Americanah is a sprawling heart-wrenching love-story told across three countries: Nigeria, the United States of America and the United Kingdom. It’s intense yet warm, honest yet subtle, mixing a range of subjects from racism and hair to religion. The story is told through the lenses of Ifemelu and Obinze, two young high school sweethearts and wraps around their journey to self discovery as they mature to adulthood. Ifemelu is the central character, though not a very likable one and her story is told via flashbacks. Thus, the past is recounted, sandwiched between the present.
The year that Barack Obama makes history as the first black American President, is the year that Obi, a lawyer, makes 29 years and it works as a wakeup call for him- it is the year that he realizes he needs to settle down with a wife, and it is the year that he decides he needs a career change.
For a first time novelist, Yejide Kilanko writes with a level of maturity, elegance, and power that belies her relative newness to the writing craft. Published by Penguin Canada, her debut novel, Daughters Who Walk This Path, is set in modern day Nigeria and tells the story of a young girl growing up in a society that remains largely patriarchal and where old traditions, good and bad, still abound.
Buchi Emechata tells an award winning story that centers around Ogbanje Ojebeta, a girl sold off by her very own blood into slavery to the house of Ma Palagada and husband.
Nigeria’s Rotimi Babatunde has won the 2012 Caine Prize for African Writing for his short story entitled Bombay’s Republic, which was published in Mirabilia Review’ Vol. 3.9 (Lagos, 2011). Babatunde received a cash prize of £10,000 prize at a dinner held Monday, July 2, 2012 at the Bodleian Library in Oxford.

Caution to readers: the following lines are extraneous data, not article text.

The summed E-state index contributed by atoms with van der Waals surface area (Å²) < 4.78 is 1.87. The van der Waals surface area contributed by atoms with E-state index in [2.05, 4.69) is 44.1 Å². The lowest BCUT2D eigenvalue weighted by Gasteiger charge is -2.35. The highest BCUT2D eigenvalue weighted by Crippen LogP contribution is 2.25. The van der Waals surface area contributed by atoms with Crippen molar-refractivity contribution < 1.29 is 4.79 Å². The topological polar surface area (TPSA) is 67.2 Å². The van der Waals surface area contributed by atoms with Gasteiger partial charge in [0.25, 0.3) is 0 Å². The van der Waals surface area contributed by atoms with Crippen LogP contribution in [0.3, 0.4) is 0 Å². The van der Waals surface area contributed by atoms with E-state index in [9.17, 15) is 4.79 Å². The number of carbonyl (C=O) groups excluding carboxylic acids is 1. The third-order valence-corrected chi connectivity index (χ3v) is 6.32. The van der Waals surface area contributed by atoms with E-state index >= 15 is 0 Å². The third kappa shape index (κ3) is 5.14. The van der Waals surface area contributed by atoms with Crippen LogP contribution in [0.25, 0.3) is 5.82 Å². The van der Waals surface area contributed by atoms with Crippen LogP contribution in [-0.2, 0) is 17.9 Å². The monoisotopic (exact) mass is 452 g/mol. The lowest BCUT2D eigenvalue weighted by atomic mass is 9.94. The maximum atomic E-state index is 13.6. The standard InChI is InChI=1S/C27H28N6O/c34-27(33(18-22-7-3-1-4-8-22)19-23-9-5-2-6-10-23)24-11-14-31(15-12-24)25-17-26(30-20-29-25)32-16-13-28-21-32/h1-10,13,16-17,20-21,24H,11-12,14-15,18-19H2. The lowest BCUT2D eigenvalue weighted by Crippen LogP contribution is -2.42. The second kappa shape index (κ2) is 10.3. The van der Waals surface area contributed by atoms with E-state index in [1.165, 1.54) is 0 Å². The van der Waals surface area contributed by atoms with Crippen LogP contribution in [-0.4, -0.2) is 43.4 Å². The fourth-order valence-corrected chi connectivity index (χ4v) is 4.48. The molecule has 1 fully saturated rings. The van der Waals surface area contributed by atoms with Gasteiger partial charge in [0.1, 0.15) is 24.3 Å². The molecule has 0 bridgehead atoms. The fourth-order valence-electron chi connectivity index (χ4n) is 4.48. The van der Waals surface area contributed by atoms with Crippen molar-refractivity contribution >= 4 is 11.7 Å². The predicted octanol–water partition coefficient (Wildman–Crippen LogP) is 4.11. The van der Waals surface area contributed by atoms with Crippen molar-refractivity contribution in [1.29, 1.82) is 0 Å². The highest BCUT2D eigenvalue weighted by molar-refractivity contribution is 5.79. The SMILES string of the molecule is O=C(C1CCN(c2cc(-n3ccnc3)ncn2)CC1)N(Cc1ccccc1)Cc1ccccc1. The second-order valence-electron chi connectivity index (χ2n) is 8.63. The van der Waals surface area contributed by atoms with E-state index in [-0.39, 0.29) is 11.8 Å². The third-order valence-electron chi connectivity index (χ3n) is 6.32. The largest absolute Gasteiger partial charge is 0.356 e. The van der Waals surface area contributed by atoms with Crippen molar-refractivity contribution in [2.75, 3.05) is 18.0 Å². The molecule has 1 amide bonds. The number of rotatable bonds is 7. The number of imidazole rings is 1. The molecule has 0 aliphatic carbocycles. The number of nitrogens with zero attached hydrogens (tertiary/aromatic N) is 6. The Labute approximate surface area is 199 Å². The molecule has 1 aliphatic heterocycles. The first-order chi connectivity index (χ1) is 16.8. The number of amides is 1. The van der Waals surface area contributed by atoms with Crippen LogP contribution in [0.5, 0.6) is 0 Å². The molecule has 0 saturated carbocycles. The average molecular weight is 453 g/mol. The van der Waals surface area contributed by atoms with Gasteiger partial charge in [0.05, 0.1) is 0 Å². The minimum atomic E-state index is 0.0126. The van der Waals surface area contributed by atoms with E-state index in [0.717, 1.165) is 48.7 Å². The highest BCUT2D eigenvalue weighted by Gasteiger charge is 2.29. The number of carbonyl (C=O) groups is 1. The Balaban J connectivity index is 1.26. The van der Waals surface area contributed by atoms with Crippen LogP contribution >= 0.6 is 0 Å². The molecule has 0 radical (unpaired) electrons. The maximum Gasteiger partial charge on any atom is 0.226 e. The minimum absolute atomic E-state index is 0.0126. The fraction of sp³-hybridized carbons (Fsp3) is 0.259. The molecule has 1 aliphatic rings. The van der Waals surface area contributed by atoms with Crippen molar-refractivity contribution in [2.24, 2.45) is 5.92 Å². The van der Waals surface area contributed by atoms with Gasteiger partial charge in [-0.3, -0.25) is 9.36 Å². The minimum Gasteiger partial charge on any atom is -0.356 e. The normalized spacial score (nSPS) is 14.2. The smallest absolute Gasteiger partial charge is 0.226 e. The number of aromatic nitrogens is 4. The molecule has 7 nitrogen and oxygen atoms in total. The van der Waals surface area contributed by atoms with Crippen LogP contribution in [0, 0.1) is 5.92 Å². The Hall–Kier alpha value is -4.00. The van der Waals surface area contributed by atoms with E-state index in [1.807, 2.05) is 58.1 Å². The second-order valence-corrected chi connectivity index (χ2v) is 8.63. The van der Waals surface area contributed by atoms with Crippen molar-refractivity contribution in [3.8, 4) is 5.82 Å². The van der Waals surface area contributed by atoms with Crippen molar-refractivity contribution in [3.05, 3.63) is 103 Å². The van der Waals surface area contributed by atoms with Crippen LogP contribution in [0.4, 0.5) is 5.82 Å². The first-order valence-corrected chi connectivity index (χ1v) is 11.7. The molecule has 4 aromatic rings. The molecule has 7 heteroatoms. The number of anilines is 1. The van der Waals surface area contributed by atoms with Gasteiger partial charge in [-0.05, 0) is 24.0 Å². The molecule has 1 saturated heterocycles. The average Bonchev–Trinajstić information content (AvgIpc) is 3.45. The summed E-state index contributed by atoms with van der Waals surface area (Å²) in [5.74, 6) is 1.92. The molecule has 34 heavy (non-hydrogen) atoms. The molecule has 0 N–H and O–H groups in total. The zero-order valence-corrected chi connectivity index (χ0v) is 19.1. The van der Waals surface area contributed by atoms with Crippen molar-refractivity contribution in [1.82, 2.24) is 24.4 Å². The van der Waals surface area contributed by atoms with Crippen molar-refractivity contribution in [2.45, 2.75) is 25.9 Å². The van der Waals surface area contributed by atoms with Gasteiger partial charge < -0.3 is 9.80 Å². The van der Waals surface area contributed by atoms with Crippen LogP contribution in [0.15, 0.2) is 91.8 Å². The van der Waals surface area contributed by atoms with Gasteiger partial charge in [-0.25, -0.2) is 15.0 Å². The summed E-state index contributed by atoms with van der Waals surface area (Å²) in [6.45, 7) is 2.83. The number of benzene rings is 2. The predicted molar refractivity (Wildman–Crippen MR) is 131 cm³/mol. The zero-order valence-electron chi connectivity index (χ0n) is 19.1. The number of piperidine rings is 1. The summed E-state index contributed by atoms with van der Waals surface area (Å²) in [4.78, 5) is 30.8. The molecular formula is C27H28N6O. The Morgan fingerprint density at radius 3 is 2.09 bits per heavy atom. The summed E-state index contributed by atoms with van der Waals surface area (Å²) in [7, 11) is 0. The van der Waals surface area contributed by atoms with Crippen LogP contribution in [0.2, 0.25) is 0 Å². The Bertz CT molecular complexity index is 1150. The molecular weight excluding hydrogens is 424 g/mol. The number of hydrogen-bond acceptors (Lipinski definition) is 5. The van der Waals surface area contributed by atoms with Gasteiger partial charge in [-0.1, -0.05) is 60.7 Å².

Julius, the main character in Teju Cole’s Open City, is a German-Nigerian immigrant who works as a resident doctor in a New York City psychiatric clinic. As we follow him, meandering – initially aimlessly – through the streets in his neighborhood and beyond, our eyes and minds are opened to much more than the sidewalks, the brownstones, the parks and other vistas passing by at walking pace.What evolves as we are drawn deeper and deeper into the narration and the narrator’s mind is much more than another “stream-of-consciousness” story or another literary introduction to New York City and some of its illustrious people.
Chimeka Garricks deals with one of the major challenges facing Nigeria, namely the oil militancy in the Niger-Delta. Through the lives of four friends, he explores the origin of the oil militancy issue and the role of self-serving politicians and rulers who sell out their people for money. He describes how for many Nigerians living in the Niger-Delta, the tomorrow indeed, died yesterday due to the action of these greedy elders. This is a thought provoking book – one that, however, makes clear that violence is not the solution to the problems faced by the Niger-Deltans.
Best known for her 2009 book, The Secret Lives of Baba Segi’s Wives, which deals with the subject of polygamy, Lola Shoneyin is is a Nigerian poet and author. A teacher by profession, Shoneyin holds a teaching degree from the London Metropolitan University. She is currently a deputy principal at an international secondary School in Abuja, Nigeria, where she also teaches English and drama.
Soyinka paints a different perception of the street urchins otherwise known as ‘area boys’ in Nigeria. Where society generally views them as a group of no-gooders, thieves, pranksters and miscreants, Soyinka portrays them here as a set of people who are as responsible as the next person, and are only busy going about the business of survival.
A Love Rekindled is Myne Whitman’s second novel (published in March 2011 by CreateSpace). Set in contemporary Nigeria, the book centers around two embittered ex-lovebirds, Efe Sagay and Kevwe Mukoro. The story starts several years after the breakup of their high school relationship.